Vehicle accidents are a leading cause of death for children. In 2011, the most recent data from the Illinois Department of Public Health, 11.5% of children ages 1 through 4 died in a car accident. There are measures parents can take to keep their young children safe. However, a new survey shows that many are not.
Despite efforts to educate the public, proper car seat use continues to be an issue for families. Safety advocates recommend the youngest passengers, those under 2, be placed in rear facing car seats. But, the survey conducted by State Farm shows that less than half of parents actually do.
“One of the reasons you don’t flip around your kids to be front facing from a rear facing seat is the way their neck would go in whiplash. If they’re rear facing they won’t get whiplash like they would if they were facing forward,” says Missy Dundov, a spokesperson for State Farm.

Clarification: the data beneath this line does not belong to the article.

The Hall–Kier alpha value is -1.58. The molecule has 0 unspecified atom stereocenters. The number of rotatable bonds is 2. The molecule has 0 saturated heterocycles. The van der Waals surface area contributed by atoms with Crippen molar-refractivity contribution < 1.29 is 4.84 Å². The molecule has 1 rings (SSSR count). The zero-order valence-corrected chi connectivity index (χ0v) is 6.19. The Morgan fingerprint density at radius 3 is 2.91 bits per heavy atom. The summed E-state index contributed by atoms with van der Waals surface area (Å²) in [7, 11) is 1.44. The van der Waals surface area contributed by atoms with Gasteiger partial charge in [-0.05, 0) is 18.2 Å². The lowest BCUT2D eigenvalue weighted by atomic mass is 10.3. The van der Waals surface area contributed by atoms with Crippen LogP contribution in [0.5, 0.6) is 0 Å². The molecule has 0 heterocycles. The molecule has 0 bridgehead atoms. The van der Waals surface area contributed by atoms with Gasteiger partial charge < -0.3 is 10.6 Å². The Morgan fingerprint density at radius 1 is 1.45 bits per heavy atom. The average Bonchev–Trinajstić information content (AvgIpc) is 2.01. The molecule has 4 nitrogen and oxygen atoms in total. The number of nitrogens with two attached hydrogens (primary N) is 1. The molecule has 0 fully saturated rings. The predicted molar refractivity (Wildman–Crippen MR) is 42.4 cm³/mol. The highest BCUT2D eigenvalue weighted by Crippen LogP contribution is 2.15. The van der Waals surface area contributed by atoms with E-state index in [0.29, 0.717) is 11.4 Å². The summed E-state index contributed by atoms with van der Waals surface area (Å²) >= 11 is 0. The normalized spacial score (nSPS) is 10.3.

Dundov also points out that there are more dangers on roadways today than when they were young. “So many more distractions. People on their phone, people messing with electronics in their car: the radio, the GPS. There’s also a lot higher of a speed factor than there was.”
The survey also found nearly 70% of parents don’t anchor the top tether of forward-facing seats.